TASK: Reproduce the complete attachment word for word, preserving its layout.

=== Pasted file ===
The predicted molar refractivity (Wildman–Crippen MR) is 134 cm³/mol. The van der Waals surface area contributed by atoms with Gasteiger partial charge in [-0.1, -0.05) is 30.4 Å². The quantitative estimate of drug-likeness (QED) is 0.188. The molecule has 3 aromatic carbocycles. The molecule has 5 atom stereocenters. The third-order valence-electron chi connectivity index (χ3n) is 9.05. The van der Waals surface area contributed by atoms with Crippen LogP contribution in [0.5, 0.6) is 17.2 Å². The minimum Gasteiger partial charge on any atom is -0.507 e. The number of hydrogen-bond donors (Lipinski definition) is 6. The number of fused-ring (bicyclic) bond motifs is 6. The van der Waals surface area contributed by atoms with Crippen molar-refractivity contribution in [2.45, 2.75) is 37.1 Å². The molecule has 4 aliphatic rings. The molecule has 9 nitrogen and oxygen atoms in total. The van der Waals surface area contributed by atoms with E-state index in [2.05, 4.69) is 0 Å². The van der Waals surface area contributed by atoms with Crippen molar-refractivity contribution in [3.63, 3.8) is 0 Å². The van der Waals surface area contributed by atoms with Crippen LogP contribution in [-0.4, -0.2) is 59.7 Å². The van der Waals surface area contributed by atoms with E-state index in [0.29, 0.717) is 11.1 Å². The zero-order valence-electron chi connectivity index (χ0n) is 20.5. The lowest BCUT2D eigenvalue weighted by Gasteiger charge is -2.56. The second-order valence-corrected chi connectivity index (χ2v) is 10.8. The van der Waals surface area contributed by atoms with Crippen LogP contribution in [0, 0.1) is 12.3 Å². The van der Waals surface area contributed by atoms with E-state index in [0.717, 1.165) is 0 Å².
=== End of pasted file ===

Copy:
The predicted molar refractivity (Wildman–Crippen MR) is 134 cm³/mol. The van der Waals surface area contributed by atoms with Gasteiger partial charge in [-0.1, -0.05) is 30.4 Å². The quantitative estimate of drug-likeness (QED) is 0.188. The molecule has 3 aromatic carbocycles. The molecule has 5 atom stereocenters. The third-order valence-electron chi connectivity index (χ3n) is 9.05. The van der Waals surface area contributed by atoms with Crippen LogP contribution in [0.5, 0.6) is 17.2 Å². The minimum Gasteiger partial charge on any atom is -0.507 e. The number of hydrogen-bond donors (Lipinski definition) is 6. The number of fused-ring (bicyclic) bond motifs is 6. The van der Waals surface area contributed by atoms with Crippen molar-refractivity contribution in [2.45, 2.75) is 37.1 Å². The molecule has 4 aliphatic rings. The molecule has 9 nitrogen and oxygen atoms in total. The van der Waals surface area contributed by atoms with E-state index in [2.05, 4.69) is 0 Å². The van der Waals surface area contributed by atoms with Crippen molar-refractivity contribution in [3.63, 3.8) is 0 Å². The van der Waals surface area contributed by atoms with Crippen LogP contribution in [-0.4, -0.2) is 59.7 Å². The van der Waals surface area contributed by atoms with E-state index in [0.29, 0.717) is 11.1 Å². The zero-order valence-electron chi connectivity index (χ0n) is 20.5. The lowest BCUT2D eigenvalue weighted by Gasteiger charge is -2.56. The second-order valence-corrected chi connectivity index (χ2v) is 10.8. The van der Waals surface area contributed by atoms with Crippen LogP contribution in [0, 0.1) is 12.3 Å². The van der Waals surface area contributed by atoms with E-state index in [0.717, 1.165) is 0 Å².